Now that Arizona voters have approved the use of medical marijuana, employers need new ways to deal with employees who are impaired for any reason, a state lawmaker said Tuesday, Feb. 15.
“Employers were left with their hands tied because they didn’t know what to do when it came to dealing with impaired workers who came to the workplace,” Rep. Kimberly Yee, R-Phoenix, told the House Committee on Employment and Regulatory Affairs.
Yee authored a bill, HB 2541, that would give employers the right to reassign or put on leave someone who works in a “safety-sensitive” position if they have a “good-faith belief” that person has used or intends to use a legal or illegal drug that causes impairment.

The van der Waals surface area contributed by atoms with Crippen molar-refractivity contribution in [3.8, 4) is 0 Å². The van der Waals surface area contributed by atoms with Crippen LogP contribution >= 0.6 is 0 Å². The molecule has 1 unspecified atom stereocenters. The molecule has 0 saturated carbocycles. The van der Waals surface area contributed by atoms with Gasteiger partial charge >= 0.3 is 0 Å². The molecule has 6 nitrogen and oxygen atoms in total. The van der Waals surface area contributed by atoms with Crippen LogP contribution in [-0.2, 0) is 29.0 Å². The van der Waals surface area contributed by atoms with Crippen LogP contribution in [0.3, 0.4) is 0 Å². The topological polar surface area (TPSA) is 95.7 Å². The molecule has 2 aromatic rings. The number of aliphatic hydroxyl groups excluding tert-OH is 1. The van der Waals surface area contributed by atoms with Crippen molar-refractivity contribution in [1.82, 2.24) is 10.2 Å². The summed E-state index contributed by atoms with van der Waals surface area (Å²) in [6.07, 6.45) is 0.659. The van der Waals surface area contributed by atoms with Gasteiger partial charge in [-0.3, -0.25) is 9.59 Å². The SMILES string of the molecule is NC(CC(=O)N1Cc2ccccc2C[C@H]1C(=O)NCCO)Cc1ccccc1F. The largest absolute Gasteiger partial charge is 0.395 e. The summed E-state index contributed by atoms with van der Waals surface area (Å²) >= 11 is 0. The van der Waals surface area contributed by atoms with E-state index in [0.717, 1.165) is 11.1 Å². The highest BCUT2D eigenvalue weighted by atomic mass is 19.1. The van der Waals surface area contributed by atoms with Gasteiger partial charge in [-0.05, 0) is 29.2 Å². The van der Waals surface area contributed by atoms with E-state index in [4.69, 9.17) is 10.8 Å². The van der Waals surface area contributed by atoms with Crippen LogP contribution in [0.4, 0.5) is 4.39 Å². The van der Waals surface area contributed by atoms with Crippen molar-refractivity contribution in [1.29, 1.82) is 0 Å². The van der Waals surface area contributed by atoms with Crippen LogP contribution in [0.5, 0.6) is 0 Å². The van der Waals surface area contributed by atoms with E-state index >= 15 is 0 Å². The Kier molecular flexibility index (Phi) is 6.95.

This judgment could be based on a drug test, though the bill’s definitions of good faith include observed conduct, lawful video surveillance or “information reported by a person believed to be reliable.”
Businesses would have immunity from litigation when taking any of the actions covered by the measure.
The committee endorsed the bill on 6-2 vote despite concerns raised by dissenters and even some who voted in favor that the bill could grant employers too much power at the expense of employees’ rights.